Some questions have no easy answer. Which came first, the chicken or the egg? How many licks does it take to get to the center of a Tootsie Roll pop?
Add another question to that list: What happened to all of the men in PR?
It wasn’t all that long ago that a bunch of men established the public relations industry as we know it today. Innovative businessmen like P.T. Barnum first pushed the limits of publicity, and were followed by enterprising young men like Edward Bernays and Ivy Lee, who met a need that executives all over the world didn’t know they had yet.
The world’s largest and most successful PR agencies were, not surprisingly, founded by men. Still today, the executive leadership of global media conglomerates and smaller, privately held PR firms alike is largely male. But one look around the office, and it’s obvious things have changed in the last fifty years. Our own Ketner Group office is a microcosm of this gender imbalance, with our lone male, our agency principal, outnumbered five to one. Continue reading
I’m Ketner Group’s resident rookie. I graduated with my bachelor’s of public relations way, way back in May 2009, and promptly joined the Ketner Group family.
I’ve known from the beginning that I liked my job. We have awesome clients. I have a super cute desk (let’s be honest, what PR girl does not like cute office furniture from IKEA?) and post-it notes that bear my initials (again, PR ladies, do not act like you aren’t jealous). I even have my own extension and business cards (I know you are impressed!). Our team really is like a family, which I proudly admit even though I fall squarely in the “cliché” camp with that admission.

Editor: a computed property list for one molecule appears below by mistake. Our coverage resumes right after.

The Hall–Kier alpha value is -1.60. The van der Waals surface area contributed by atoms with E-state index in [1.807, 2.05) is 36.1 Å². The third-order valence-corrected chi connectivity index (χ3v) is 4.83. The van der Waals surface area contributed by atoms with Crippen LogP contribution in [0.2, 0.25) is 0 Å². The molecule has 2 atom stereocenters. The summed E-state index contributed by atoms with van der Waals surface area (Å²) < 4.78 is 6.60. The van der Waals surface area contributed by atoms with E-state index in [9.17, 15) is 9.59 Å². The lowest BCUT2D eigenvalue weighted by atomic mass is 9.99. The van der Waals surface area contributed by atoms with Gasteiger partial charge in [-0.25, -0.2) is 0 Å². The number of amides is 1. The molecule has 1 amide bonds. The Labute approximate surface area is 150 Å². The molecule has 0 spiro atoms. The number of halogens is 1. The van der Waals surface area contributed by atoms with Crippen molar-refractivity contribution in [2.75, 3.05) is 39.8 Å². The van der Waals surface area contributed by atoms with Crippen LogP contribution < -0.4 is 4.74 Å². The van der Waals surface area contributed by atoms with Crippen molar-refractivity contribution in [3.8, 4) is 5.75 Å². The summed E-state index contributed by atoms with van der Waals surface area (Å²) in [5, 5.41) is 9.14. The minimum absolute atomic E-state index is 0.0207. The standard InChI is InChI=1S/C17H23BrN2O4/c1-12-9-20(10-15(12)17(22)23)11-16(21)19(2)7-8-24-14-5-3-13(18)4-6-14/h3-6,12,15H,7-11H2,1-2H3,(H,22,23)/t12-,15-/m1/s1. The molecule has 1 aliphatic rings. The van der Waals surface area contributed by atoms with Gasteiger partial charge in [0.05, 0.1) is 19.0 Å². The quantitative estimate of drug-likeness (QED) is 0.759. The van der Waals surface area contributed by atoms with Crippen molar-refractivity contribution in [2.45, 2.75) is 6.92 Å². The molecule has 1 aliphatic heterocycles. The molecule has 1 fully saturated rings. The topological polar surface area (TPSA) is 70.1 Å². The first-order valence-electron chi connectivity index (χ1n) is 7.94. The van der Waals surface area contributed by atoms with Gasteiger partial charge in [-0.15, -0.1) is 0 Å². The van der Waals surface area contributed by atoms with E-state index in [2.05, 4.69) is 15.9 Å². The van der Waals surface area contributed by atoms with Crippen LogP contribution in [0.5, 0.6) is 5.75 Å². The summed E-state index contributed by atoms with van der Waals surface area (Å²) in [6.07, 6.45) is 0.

I knew I liked my job, but when friends, family and really anyone else asked me how I liked it, I would quickly give a thoughtless answer, something like, “It’s OK,” and change the subject.
Really? It’s just OK?
I blame my wishy-washy feelings on the transition from full-time student to full-time employee. Let’s examine.
Maybe it was my deep-seated fear that I chose the wrong major. I mean, there was that existential meltdown of 2007 when I applied for and was accepted to become an advertising major, only to jump right back into the PR camp after deciding my professors were biased and made advertising appear overly sexy and glamorous. For shame, professors! But I never did feel confident in my decision again.
Maybe it was how I didn’t know how I truly felt about the cold, hard fact that I will never again have a summer vacation or a whole month off for winter break. Truthfully, it was a little difficult to pick and choose which family holiday obligations I was actually obliged to attend, and then to carefully ration my vacation days so as to make the most people happy while saving enough days for the rest of the year. Continue reading